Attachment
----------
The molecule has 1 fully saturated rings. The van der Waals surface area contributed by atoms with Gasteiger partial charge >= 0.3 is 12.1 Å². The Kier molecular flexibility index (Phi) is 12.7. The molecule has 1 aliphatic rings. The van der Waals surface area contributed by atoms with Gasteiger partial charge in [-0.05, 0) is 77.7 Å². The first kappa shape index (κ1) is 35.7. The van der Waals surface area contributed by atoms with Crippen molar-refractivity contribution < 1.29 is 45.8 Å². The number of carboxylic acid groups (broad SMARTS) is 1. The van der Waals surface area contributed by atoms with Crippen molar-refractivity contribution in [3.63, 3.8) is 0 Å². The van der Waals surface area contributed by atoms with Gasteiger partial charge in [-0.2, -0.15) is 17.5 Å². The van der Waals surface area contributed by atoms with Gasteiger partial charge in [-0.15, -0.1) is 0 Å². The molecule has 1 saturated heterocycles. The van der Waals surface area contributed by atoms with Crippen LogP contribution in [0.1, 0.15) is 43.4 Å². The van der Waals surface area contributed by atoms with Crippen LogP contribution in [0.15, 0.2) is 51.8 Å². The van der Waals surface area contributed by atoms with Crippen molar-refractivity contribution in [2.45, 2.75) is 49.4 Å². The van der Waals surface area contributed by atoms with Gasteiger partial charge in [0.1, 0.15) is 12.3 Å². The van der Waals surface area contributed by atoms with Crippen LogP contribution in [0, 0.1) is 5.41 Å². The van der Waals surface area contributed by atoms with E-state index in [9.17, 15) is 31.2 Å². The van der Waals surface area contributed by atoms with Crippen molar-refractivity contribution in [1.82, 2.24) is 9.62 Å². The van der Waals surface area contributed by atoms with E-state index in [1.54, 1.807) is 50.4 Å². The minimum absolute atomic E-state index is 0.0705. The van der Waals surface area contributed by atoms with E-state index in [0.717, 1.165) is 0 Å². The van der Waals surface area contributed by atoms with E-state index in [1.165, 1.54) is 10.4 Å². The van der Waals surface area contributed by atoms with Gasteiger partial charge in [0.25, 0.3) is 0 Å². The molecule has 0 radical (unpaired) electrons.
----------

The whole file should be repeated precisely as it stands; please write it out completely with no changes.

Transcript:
The molecule has 1 fully saturated rings. The van der Waals surface area contributed by atoms with Gasteiger partial charge >= 0.3 is 12.1 Å². The Kier molecular flexibility index (Phi) is 12.7. The molecule has 1 aliphatic rings. The van der Waals surface area contributed by atoms with Gasteiger partial charge in [-0.05, 0) is 77.7 Å². The first kappa shape index (κ1) is 35.7. The van der Waals surface area contributed by atoms with Crippen molar-refractivity contribution < 1.29 is 45.8 Å². The number of carboxylic acid groups (broad SMARTS) is 1. The van der Waals surface area contributed by atoms with Crippen molar-refractivity contribution in [3.63, 3.8) is 0 Å². The van der Waals surface area contributed by atoms with Gasteiger partial charge in [-0.2, -0.15) is 17.5 Å². The van der Waals surface area contributed by atoms with Gasteiger partial charge in [-0.15, -0.1) is 0 Å². The molecule has 1 saturated heterocycles. The van der Waals surface area contributed by atoms with Crippen LogP contribution in [0.1, 0.15) is 43.4 Å². The van der Waals surface area contributed by atoms with Crippen LogP contribution in [0.15, 0.2) is 51.8 Å². The van der Waals surface area contributed by atoms with Crippen molar-refractivity contribution in [2.45, 2.75) is 49.4 Å². The van der Waals surface area contributed by atoms with Gasteiger partial charge in [0.1, 0.15) is 12.3 Å². The van der Waals surface area contributed by atoms with Crippen LogP contribution in [0, 0.1) is 5.41 Å². The van der Waals surface area contributed by atoms with E-state index in [9.17, 15) is 31.2 Å². The van der Waals surface area contributed by atoms with Crippen molar-refractivity contribution in [1.82, 2.24) is 9.62 Å². The van der Waals surface area contributed by atoms with E-state index in [1.54, 1.807) is 50.4 Å². The minimum absolute atomic E-state index is 0.0705. The van der Waals surface area contributed by atoms with E-state index in [0.717, 1.165) is 0 Å². The van der Waals surface area contributed by atoms with E-state index in [1.165, 1.54) is 10.4 Å². The van der Waals surface area contributed by atoms with Gasteiger partial charge in [0.25, 0.3) is 0 Å². The molecule has 0 radical (unpaired) electrons.